Analyzing a plot

Hi,

Just thinking aloud while working on a synopsis for a movie. I’m in the phase of analyzing the ‘ticking clock’, to see if everything is moving forward as it should.

In the past I did this work with Power Structure. When I discovered Scrivener, I decided it was the right replacement (and a better program). Here is how I’m working, and please let me know your suggestion on better ways to do it.

I’ve broken the synopsis into several documents/scenes, thanks to the Cmd-Opt-K command. Having the titles with some meaningful text is useful when reducing them to shorter versions.

Since I’m more interested to the tension/conflict arc, I renamed the Labels to Tension, the Status to POV, so that I can see the tension developing in true color. The binder is then a great visual guide of the conflict, helping locating too much dialog, too many descriptive scenes, or the lack or romance.

Index cards and synopses are the other great help to the analysis. Synopses are a way to expand the reading of the story over the scene titles, while still maintaining compactness. The Summarize service is sometimes a good way to do a quicker, further reduction of the synopsis automatically generated by Scrivener.

Index cards can show my POV (formerly Status) text under the synopsis; it would be great if the color of the Status text could also be changed. This would make a parallel color coding system: index cards tint for conflict, watermarked text for POV.

Find is also a tool I’m using much. By typing the name of a character, the Binder only shows the scenes he/she is involved into. Great to see a character’s sub-plot.
Something I would love is a way to search for the POV or Status; I suspect this would be even more previse than the Find.

I miss a timeline. I’m returning to a drafting program, even if it is not all that easy. Concept analysis is easy, thanks to MyMind. But plotting over dates and hours is not, since the time scale must be created each time (I never made my own templates, and if Aeon Timeline does not comes quickly, I will have to do it!)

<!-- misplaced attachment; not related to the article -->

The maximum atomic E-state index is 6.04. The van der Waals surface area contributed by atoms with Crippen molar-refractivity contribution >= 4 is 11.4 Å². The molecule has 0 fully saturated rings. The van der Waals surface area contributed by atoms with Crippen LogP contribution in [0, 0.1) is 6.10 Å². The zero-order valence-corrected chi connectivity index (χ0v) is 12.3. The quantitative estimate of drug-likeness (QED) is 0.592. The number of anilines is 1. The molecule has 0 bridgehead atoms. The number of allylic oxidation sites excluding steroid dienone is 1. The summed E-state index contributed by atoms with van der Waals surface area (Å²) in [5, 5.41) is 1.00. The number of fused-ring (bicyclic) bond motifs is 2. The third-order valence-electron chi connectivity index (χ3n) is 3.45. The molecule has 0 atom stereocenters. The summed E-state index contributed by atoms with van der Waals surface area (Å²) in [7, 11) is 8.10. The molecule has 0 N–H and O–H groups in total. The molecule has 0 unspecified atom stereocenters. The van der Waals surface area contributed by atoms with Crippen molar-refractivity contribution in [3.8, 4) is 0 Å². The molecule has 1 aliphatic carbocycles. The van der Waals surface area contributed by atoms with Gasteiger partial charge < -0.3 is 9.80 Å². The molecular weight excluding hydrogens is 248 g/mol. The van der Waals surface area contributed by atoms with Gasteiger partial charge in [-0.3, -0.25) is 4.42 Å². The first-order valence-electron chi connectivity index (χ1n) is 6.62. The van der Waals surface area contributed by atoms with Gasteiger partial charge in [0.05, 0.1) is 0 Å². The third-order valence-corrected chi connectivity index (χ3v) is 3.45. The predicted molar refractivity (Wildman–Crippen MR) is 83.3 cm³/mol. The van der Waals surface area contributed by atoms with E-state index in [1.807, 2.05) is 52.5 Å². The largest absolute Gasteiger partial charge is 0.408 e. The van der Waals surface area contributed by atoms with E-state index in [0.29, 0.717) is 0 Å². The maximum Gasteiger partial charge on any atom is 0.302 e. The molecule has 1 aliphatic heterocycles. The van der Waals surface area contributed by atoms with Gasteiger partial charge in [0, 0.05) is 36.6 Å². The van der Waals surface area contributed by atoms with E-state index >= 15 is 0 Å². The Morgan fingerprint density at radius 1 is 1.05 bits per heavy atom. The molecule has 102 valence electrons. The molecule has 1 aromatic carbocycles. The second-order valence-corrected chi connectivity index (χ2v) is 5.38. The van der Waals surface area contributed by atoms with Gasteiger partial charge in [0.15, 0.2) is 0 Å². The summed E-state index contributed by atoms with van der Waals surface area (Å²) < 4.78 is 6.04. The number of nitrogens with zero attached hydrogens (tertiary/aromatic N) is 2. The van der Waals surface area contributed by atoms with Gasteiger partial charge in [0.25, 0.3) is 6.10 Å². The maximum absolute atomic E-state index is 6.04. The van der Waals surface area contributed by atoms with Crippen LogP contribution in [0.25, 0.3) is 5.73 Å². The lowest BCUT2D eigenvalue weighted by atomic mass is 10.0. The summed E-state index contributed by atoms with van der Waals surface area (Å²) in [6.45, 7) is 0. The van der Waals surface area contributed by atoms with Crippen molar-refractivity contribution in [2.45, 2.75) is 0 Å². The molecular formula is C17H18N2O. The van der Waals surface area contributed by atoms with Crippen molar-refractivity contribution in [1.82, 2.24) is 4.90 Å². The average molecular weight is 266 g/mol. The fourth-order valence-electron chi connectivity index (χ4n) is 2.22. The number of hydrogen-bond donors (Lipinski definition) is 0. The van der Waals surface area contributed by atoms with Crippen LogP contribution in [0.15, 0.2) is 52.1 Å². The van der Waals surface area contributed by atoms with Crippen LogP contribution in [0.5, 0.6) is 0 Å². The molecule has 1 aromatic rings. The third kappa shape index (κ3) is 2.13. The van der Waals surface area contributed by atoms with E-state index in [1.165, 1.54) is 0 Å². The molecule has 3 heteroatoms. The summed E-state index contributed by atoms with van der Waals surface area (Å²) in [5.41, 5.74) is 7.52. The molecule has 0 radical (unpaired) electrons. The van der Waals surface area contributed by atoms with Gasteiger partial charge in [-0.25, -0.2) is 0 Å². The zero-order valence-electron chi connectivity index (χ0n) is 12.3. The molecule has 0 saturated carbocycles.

I’m going on. This time, it is the blockbuster!

Paolo

Click on the magnifying glass in the search field, and you can tell Scrivener exactly where you want it to search.

Aeon might be in beta, and doesn’t have the planned Scrivener interchange yet, but you can still work out a timeline in it quite well.

Forgive me, Paolo because your English is infinitely better than my Italian – the tickling clock is not a concept I’ve come across up to now. But I wish I had. :wink:

H

Hugh, it is a device to force spectators to smile, when the writer’s rhetoric skill is not enough… Something we used a lot for the commedia all’italiana.
But I’ll immediately change it to ‘ticking clock’, just to avoid revealing my secret literary weapons.

Paolo

Something I liked very much in Power Structure, was the conflict plot. You could associate a level of conflict (what I call ‘tension’) to a scene, and see the conflict arc in a separate window.

Since Scrivener has nothing to replace it, I export only the scene titles when compiling my draft, and load the resulting outline into a spreadsheet. There, I convert Scrivener’s scene color to numbers, e.g., 1 =neutral, 2 = dialogue, 3 = harsh dialogue/moderate conflict, 4 = conflict (but also love scenes), 5 = heavy conflict/action.

This results into a second column, that I can convert into a diagram, where I can see the level of tension going on, with the first few letters of each scene used as the X-axis label of the diagram.

Paolo